Sexual Pressure Interviewer: What have been the not so good things [in your relationship]? Grace: Having sex when I don’t want to…when I don’t really feel like it…just like when I’m not really in the mood…but I end up doing it anyway… (or) else they call you names…or sometimes if you don’t have sex with them they might find someone else. 17
Young Motherhood and Control Lisa:…it was alright at first, but then afterwards he changed. Like he always wanted to go out with his friends and I couldn’t, I had to stay in and stuff like that…he’d say like ‘oh you’re pregnant, so don’t go out, stay in’. 18
19 Teenage Mothers and Violence Teenage mothers were concerned about the way they were stereotyped. Some wished to avoid a further negative label of being a single teenage mother, which pressured some to stay in violent relationships. Some young mothers felt they had few options but to return to violent partners as the alternative was to live in poverty and isolation - particularly for those with no, or little, family or friendship support. The vast majority of mothers recognised that the violence was having a negative impact on their children’s welfare. However many were apprehensive about accessing help fearing their child may be removed.
Young Motherhood and stigmatisation Emma:It’s not that I don’t want to be a single mum, it’s that I don’t want to have that stereotypical single mum thing…teenage single mum. 20
Michelle:…her whole body would shake with this pure fear, like even if I hurt myself, and screamed out, whereas she’d seen me being hurt, she thinks it’s the same thing and she’d just shake and cower in the corner…I knew I had to do something. 21
22 Young People with Experiences of Being in Care
23 Young People with Experiences of Being in Care Those with experiences of being in care had the most complex life experiences and family backgrounds of all disadvantaged groups. Many felt that their past experiences made it difficult for them to form trusting intimate relationships and made them vulnerable to relationships with controlling and violent partners. Young women in care were especially vulnerable to sexual violence. Many felt that residential workers or foster carers failed to adequately recognise, or take seriously, their relationship experiences; a minority stated their carers had approached this issue with them. Young people who had left care and were living alone appeared particularly vulnerable to relationship violence.
24 Teenage Instigation: Implications for intervention
25 Frequency One off/Infrequent acts → → → → Frequent/Repeat acts One relationship → → → → → → Patterned Awareness of impact Unknowing instigator → Uncertain → Knowing –Self-defence → gendered accounts –Messing around → gendered accounts –Mutual → gendered accounts Recognition of unacceptability Unacceptable → Justification → → Normalised/status Wider Violence Isolated violence → → wider (peer) violence repertoire Instigator Young person → → → Adult
26 Conflict Resolution Hardeep: I think I hit one of (my girlfriends), not first... Interviewer: Did she hit you first? Hardeep: Yes … cos she didn’t stop did she and you can’t not hit a girl if she’s attacking you … I think I let it happen again a few more times and then I hit her forehead and she got knocked out and we broke up.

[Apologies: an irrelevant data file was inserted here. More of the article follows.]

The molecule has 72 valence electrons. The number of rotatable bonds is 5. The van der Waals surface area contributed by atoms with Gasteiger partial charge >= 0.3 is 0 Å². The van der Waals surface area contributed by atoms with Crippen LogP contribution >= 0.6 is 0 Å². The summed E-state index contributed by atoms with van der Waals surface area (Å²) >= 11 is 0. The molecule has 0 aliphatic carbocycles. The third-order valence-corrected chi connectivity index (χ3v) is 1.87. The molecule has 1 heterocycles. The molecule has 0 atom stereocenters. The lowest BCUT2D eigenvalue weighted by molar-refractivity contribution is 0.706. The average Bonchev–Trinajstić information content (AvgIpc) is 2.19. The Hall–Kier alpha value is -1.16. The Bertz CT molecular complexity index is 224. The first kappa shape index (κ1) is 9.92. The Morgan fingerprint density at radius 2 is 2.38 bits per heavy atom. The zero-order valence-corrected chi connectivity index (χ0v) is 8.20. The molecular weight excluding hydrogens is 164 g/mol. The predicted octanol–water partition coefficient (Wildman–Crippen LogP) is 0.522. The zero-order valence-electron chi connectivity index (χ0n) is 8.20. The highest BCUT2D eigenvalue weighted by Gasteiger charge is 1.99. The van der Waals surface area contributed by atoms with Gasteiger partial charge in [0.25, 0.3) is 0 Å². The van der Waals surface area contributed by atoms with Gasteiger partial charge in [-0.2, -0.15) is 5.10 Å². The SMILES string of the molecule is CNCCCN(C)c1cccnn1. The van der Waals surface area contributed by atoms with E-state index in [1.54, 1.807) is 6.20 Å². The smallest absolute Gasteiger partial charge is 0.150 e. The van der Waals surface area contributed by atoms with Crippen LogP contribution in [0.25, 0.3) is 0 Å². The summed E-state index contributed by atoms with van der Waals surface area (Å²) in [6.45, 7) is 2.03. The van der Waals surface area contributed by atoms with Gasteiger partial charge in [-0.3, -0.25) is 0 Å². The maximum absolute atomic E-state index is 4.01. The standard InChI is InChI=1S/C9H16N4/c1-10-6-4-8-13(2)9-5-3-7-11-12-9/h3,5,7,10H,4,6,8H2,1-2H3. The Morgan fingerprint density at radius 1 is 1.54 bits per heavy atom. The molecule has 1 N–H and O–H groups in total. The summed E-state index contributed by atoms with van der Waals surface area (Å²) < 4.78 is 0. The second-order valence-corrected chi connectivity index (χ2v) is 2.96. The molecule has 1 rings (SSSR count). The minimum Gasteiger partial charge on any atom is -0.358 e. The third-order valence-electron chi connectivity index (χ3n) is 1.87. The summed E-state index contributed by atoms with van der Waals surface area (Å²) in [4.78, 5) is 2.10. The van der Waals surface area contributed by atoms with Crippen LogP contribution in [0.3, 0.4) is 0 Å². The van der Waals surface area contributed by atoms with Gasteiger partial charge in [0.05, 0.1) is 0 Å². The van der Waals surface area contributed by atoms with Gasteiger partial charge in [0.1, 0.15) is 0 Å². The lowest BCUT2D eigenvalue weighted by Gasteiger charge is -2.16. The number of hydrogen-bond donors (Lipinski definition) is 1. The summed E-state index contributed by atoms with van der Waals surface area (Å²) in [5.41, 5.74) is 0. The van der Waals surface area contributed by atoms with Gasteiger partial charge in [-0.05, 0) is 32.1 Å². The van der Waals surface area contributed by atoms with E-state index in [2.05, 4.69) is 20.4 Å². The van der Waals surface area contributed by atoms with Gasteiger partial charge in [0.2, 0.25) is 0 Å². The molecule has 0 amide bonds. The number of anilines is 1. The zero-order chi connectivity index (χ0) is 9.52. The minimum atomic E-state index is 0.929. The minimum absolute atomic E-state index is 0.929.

27 Conflict Resolution Interviewer: What do you think you would do this time? Hardeep: I’d probably lock her in a cupboard or something. Interviewer: Lock her in a cupboard? Hardeep: Yeah. Cos then uh she’d be able to calm down that way. Yeah.
28 Key Messages for Practice from the Research Policy recognition of teenage intimate abuse as being as damaging as adult domestic violence. Awareness that disadvantaged young people have multiple risk factors – violence family/peers, relationships at a younger age, number of relationships, age of partner. Young people will rarely divulge relationship violence unless asked: needs to be a routine aspect of work with children and adolescents and especially those with DV experiences – undertaken in an open and sensitive manner Work with young people needs to move beyond initial reason for referral – often solely focused on family problems/ behaviour
29 Key Messages for Practice from the Research Work with young women needs to include building self-esteem away from relationships Need to counteract negative view of professional support – especially from young mothers Adolescents often viewed as challenging ‘clients’ Risk factor for instigation– involvement in wider forms of violence - intimidation/violent peer groups Need for specific interventions for children in care and those leaving care Good Practice Examples; School Leaning Mentors, Yong mothers’ Education Project, Foster Carers
30 Positive Outcomes – Acknowledgement Interviewer: So was it helpful talking to your social worker? Nikki: Yeah it was, she obviously chatted to loads of people in the same situation before [violent partner], and she told me basically like, what to do and how to cope with things. And I just took to her really well, and, like I just got on with her. And it was ever since chatting to my social worker, that’s when I like opened-up and told everyone my problems instead of keeping it all in. She did change my life really. If I wouldn’t have had a social worker I probably would have been the same now, so it’s good really.
31 Positive Outcomes - Concern and Care Tara: It’s kind of when I went into my foster placement just after my mum had beat me up and I had bruises and everything, and everyone was treating me really nicely and I didn’t know why … usually I’m used to people treating me really horribly and telling me I was crap and stuff, and it just felt like I was a queen, everyone was being really nice to me. Like washing my hair for me, you know, making me cups of tea before I even woke up, bringing them up to me and stuff. And I’d never had that before.